RD, CD, CBS
Colleen loves to help empower parents and build their confidence through providing support and evidenced based information. This is important to her because she has a heartfelt appreciation for support she has received, as a parent and as a breastfeeding mom. Colleen is a mom to two boys, ages 5 years old and 1 years old.
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The first 1000 days of your baby’s life, from the first day of pregnancy up to 2 years of life, represent a critical period of growth and development and gives parents an opportunity to provide an environment that will help support life-long health. This includes the nutrition a baby receives during this period which can have a resounding impact. The most complete form of nutrition for infants, breast milk, offers a range of benefits for health, growth, immunity, and development. The World Health Organization recommends breastfeeding exclusively for at least six months (and even up to two years and beyond) because of the long-lasting benefits of breastfeeding for both your wife and your baby. Many studies — whether focusing on the properties of the milk itself or its effects on babies’ short and long-term health, confirm the significance of these recommendations.
Breast not only is the “best” for baby, but it’s also the norm — it’s how babies have been fed since the beginning. One of the most important decisions parents can make during these first 1000 days of your baby’s life is to choose to breastfeed your baby.
It’s a unique nutritional source that is easy to digest and provides the perfect balance of protein, fat, carbohydrates, and nutrients to promote the growth and development of your baby. Breastmilk contains hundreds of invaluable substances in human milk — probably more that have yet to be identified — including:
Breastfeeding not only provides your baby with tailored nutrition, but it’s available on demand, day or night, and it’s free of charge. The health benefits go well beyond convenience and cost, however, and will have a far-reaching impact on both your partner and your baby long after the breastfeeding journey has ended.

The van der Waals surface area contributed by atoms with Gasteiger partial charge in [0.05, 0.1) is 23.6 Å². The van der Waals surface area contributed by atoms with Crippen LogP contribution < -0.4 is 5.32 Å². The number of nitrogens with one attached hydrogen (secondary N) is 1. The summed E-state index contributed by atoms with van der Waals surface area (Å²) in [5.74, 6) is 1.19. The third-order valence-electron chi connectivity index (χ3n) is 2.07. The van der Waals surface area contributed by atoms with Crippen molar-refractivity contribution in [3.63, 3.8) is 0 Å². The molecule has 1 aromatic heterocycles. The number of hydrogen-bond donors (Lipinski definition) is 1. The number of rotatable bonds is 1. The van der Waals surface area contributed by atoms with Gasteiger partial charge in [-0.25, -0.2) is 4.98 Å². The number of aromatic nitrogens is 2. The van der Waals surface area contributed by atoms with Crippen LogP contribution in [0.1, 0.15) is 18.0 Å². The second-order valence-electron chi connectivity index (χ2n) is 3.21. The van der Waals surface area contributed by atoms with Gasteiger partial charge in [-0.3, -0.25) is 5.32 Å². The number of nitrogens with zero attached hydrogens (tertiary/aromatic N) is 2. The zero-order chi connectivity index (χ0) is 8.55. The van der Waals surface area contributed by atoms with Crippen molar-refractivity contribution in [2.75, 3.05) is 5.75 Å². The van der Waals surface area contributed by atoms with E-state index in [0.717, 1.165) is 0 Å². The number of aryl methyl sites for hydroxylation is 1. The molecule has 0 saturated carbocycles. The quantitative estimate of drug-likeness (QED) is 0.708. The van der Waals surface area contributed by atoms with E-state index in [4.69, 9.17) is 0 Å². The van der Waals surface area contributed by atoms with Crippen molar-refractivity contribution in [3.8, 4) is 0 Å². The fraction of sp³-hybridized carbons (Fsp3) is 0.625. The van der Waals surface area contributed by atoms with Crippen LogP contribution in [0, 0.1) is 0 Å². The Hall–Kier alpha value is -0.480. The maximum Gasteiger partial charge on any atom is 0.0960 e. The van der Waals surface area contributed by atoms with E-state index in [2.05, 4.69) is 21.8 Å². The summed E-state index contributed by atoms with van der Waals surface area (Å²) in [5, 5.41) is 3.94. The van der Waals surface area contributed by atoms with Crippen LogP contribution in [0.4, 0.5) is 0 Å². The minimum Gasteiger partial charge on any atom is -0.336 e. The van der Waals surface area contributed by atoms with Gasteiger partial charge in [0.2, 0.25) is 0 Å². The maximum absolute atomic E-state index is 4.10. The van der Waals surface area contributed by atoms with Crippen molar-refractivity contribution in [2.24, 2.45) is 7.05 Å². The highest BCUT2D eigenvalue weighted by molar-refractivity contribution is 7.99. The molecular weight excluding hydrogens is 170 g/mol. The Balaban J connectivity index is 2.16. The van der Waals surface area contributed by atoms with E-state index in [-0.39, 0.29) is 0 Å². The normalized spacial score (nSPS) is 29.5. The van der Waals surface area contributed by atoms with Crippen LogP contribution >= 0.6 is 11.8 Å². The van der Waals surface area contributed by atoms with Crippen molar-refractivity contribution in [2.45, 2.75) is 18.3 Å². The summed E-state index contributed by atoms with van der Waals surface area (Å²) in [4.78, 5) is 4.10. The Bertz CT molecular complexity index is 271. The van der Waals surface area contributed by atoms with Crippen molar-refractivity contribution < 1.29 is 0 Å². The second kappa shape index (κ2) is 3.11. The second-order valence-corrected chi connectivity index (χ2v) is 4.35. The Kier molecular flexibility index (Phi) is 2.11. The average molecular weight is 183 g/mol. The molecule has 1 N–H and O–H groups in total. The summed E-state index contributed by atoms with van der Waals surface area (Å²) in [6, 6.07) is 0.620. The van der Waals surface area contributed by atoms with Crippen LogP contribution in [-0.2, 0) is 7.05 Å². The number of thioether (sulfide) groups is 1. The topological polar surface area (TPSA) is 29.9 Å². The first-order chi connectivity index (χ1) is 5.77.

And if this wasn’t enough, breastfeeding also exposes your baby to the varying tastes and flavor profiles of the foods your partner eats, which can influence food acceptance and preferences when she herself begins to eat food, and throughout her lifetime as well.
If you are expecting, it’s never too early to learn about breastfeeding to help you and your partner make informed decisions about how you’d like to feed your baby.
Before giving birth, familiarize yourself with breastfeeding, latching and what to expect in the first few weeks of nursing. You’ll both be swept up in lots of excitement when your baby is born, so having some initial familiarity with these concepts will help with the transition.
Familiarize yourself with your hospital or birth center’s onsite breastfeeding support as well as support you can access once you’re back home. Support can include lactation counselors or consultants and breastfeeding hotlines. If you are delivering in a hospital, find out if the hospital supports The Baby-Friendly Hospital Initiative (BFHI).
Breastfeeding is a new skill for both you and your baby, whether it’s your first or your fourth. While you’ll learn and find your way together, you still may need or simply want additional support, or a home visit. It’s best to locate these helpful individuals in advance! Chat live with a Happy Mama Mentor (our team of registered dietitians and lactation specialists) if you need additional help the Happy Mama Mentors can help you locate a local lactation counselor or International Board Certified Lactation Consultant (IBCLC).
At approximately 6 months, you can begin to introduce solid foods as a complementary feeding method while continuing to breastfeed as the benefits continue well through the first and second years.
Keep in mind the hierarchy of infant feeding choices for a full term baby according to the American Academy of Pediatrics:(1) breastfeeding; (2) mother’s own milk expressed and given to her child in some other way; (3) milk from Human Milk Banking Association of North America (HMBANA) or state licensed milk bank (4) cow-based milk formula; and (5) soy-based formula.